Two different surveys, released by Microsoft and DreamBox Learning, find both parents and teachers would like to see more support for tech in classrooms — just in time for back-to-school.
In survey results released Wednesday morning, Microsoft said 67 percent of U.S. parents are somewhat or very concerned that federal and state governments aren’t doing enough to equip schools to build kids’ digital skills. So who else should help? Technology industry giants. The survey also found 75 percent of parents believed big tech companies should be involved in helping kids build those digital skills.
Teachers, too, could apparently use more help with education technology. Especially with younger students.
A separate nationwide survey of educators released by PBS and Bellevue, Wash.-based DreamBox Learning found that 52 percent of PreK-2 teachers feel they don’t have the support they need to effectively use educational technology. Of those same early childhood educators, 70 percent want more devices for their students and classrooms.
Of all the surveyed roles and grade levels, PreK-2 teachers expressed the most need for support and hardware. By comparison, 45 percent of teachers in grades 3-8 felt they didn’t have enough support, and 56 percent of grade 3-8 teachers called for more devices.
The DreamBox/PBS survey was conducted by the Education Week Research Center with PreK-8 teachers and district and school leaders. The Microsoft survey conducted by YouGov was of U.S. parents with children under the age of 18.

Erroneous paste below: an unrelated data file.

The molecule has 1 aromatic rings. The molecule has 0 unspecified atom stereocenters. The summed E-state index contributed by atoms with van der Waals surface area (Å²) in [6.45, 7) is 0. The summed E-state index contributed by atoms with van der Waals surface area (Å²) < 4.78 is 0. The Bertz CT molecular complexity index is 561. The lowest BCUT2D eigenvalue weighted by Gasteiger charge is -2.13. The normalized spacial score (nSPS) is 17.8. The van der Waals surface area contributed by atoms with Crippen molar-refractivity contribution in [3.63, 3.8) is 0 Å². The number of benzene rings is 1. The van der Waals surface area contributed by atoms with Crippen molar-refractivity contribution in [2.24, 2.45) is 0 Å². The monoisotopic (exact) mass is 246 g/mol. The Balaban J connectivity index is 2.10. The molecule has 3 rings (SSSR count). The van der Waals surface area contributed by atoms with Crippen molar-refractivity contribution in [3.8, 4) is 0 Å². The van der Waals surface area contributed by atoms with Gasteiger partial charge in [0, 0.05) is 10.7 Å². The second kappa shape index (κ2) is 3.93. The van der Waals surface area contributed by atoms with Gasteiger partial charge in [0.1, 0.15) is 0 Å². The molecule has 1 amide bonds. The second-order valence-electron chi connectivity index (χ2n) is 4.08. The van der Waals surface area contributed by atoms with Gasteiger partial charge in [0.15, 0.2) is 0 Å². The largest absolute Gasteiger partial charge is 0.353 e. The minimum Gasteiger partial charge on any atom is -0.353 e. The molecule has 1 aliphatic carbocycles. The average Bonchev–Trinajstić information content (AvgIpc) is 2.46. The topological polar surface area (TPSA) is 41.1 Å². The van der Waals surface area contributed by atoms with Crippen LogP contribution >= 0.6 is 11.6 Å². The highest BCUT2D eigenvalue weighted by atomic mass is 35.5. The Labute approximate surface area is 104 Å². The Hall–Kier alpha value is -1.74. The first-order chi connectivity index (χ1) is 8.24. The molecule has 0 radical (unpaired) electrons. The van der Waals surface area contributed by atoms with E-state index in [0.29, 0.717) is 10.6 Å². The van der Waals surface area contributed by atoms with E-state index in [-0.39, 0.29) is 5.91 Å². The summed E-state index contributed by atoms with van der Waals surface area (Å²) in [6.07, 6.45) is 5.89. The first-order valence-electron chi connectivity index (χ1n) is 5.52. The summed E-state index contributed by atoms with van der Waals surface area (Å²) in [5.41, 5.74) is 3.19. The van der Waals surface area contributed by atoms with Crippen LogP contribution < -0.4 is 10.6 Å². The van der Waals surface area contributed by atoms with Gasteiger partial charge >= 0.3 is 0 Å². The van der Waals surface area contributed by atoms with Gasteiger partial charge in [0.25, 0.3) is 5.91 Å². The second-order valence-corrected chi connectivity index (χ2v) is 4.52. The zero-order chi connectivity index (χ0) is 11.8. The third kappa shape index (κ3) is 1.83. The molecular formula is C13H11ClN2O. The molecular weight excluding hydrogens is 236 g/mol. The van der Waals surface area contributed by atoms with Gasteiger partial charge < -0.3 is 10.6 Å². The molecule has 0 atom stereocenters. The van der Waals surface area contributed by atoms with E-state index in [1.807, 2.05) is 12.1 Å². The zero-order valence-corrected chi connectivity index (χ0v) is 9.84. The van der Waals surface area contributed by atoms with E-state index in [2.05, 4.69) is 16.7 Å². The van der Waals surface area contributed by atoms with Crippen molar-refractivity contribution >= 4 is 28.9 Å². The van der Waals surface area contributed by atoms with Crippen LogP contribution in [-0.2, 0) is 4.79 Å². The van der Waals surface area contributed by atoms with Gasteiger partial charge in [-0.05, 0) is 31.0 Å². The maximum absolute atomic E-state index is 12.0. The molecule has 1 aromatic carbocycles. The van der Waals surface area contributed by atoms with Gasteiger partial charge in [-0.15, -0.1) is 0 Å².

Both surveys were generally supportive of technology use in classrooms. Microsoft’s found that 86 percent of parents believed computers and educational software were helpful to their child’s education. Some 38 percent worried their child was spending too much time on tech at school. In contrast, 63 percent were concerned about their kids spending too much time on tech at home.
DreamBox’s study found that 93 percent of educators believed that using technology for instructional purposes was an effective way to provide what it called differentiated or personalized learning experiences that adapt to student needs.
“Educators view educational technology as a tool to implement instructional approaches they value,” said Holly Kurtz, director of the Education Week Research Center, in a statement. “Almost all educators categorized differentiated instruction and personalized learning as valuable or very valuable.”
Neither DreamBox nor Microsoft is a neutral player in the edtech arena. DreamBox, which recently raised $130 million in new funding, sells an adaptive K-8 digital math program. Microsoft promotes STEM education with Minecraft: Education Edition and is adding iPad support to the popular school tool.
The new surveys come against a backdrop of dramatically increased venture investment in education technology companies at all age levels and in all market segments.
Seattle-based market research firm Metaari recently estimated that $8.24 billion was invested in what it called “learning technology” firms in the first half of 2018, with 437 companies funded globally during that time frame. Of that total, most of the money went to consumer- and corporate-facing firms, with a significant amount to companies based in China. Approximately $794 million, or 9.6 percent of all funding, went to PreK-12 companies.
“We are well on track to shatter the record set in 2017,” said Sam Adkins, chief researcher at Metaari. “The investments made to learning technology companies in 2017 were the highest in the history of the learning technology industry by an extraordinary margin.”